But I think we can also make the argument, if you give it to employers in the short run whereas the wages are given, employer payroll tax cut would lower the cost of hiring labor and increase employment.
Indeed, the estimates of the Congressional Budget Office suggest that employer payroll tax cut is more effective at stimulating demand than an employee payroll tax cut. Although, I'm sure even the CBO would admit we don't really know that for sure. We don't have a lot of experience with this kind of intervention.
RAZ: What are the risks, Greg Mankiw, if this package does not do what it is intended to do? I mean, what happens to the economy if this fails?
Prof. MANKIW: Well, I agree with Simon that we have sort of two kinds of problems. We have the sort of the short-run problem, and we also have a long-run debt problem, which I think was a structural budget deficit. And so I think what the president needs to do is he needs to, on the one hand, focus on the short run as he's been doing, but then he needs to pivot soon to start focusing on that long-run problem.
Fortunately, his deficit commission did a very good job of laying out a foundation for a bipartisan compromise. So I think the president has an agenda in front of him. The question is whether he's going to step up to the plate and embrace the recommendations of his own commission.
RAZ: Simon Johnson, you acknowledged that this package, if it goes through, will spur economic growth, but you say the risks are too big. What do you see as the potential downsides if it doesn't work?
Prof. JOHNSON: Well, look, financial markets are testing European countries, particularly euro zone countries, right now most severely on exactly this issue. Can they run fiscal surpluses in times of stress? And I'm afraid some of those European countries are going to fail that test with dire consequences for themselves and perhaps for other people around the world.
That test will come to us. The Europeans - a (unintelligible) core of the euro zone will survive. That will become a potential (unintelligible) safe haven for global savings. The financial market's attention will turn to the United States. The fiscal pressure will be on us. And I'm afraid the people who advocated these tax cuts will have to answer the question in one year or two years or three years: Why did you push through those tax cuts at this time of heightened fiscal risks around the world?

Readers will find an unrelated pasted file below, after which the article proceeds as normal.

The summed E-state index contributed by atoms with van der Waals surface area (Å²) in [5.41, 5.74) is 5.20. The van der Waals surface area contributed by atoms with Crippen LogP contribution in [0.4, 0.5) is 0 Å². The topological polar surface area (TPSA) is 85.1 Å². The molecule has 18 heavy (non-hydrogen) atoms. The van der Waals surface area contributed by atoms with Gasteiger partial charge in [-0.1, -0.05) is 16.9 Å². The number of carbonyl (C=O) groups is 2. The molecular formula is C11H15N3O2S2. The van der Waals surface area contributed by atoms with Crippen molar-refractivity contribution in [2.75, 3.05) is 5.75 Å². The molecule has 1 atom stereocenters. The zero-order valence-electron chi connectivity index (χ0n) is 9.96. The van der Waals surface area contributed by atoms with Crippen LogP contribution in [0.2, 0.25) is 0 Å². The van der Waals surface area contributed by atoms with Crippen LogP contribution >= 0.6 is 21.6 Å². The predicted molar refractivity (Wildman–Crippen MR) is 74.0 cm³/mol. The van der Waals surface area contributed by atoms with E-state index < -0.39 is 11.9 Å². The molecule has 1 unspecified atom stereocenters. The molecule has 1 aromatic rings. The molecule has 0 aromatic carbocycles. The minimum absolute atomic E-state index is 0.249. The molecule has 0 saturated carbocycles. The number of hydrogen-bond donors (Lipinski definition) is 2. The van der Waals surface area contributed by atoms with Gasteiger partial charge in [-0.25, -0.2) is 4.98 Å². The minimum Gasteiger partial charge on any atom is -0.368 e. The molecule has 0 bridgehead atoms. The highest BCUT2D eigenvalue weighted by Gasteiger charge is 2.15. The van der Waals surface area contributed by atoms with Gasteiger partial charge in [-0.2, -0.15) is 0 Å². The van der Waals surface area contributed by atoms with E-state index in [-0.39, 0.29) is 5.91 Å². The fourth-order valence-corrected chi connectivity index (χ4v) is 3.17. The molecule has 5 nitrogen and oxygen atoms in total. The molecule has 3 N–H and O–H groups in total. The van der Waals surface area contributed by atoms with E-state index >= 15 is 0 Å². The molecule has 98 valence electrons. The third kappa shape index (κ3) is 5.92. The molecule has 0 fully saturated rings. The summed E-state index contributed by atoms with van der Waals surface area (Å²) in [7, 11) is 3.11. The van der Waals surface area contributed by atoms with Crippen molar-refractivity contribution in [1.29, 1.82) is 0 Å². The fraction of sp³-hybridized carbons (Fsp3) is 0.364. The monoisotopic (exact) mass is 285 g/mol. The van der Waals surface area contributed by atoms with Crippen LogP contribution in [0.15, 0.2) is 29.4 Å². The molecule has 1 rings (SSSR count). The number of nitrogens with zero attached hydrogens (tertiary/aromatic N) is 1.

Because there will have to be dramatic action taken at the time. That dramatic action in the United States will be most disruptive and most damaging to what will still be a very weak recovery and what will still be very high unemployment.
RAZ: Does this deal, Greg Mankiw, effectively put an end to the possibility of a double-dip recession? I mean, that's the argument that President Obama's top economic adviser, Larry Summers, has been making to Democrats. Do you agree?
Prof. MANKIW: Well, I agree with Larry that it reduces the risk of a double-dip recession. I don't think it puts it to an end. Unexpected events or kind of small shocks could happen at any time, but I think it does reduce that risk.
RAZ: Simon Johnson?
Prof. JOHNSON: I think it has a minor, nearly insignificant effect on the risk of an immediate double dip, and it increases the probability that we're going to have a major showdown with financial markets when they turn their attention to us and when they start to question seriously whether we can run a budget surplus - a primary budget surplus before you include interest payments, and whether we can do that in an extreme stress scenario.
That's the question they're asking right now of Ireland, Portugal, Spain, Italy, France and Belgium. It will be our turn soon.
RAZ: Simon Johnson, Greg Mankiw, thank you.
Prof. JOHNSON: Thank you.
Prof. MANKIW: Thank you.
RAZ: Simon Johnson teaches at MIT. He's the former chief economist for the International Monetary Fund, and Greg Mankiw is a professor of economics at Harvard. He chaired the Council of Economic Advisers under President George W. Bush.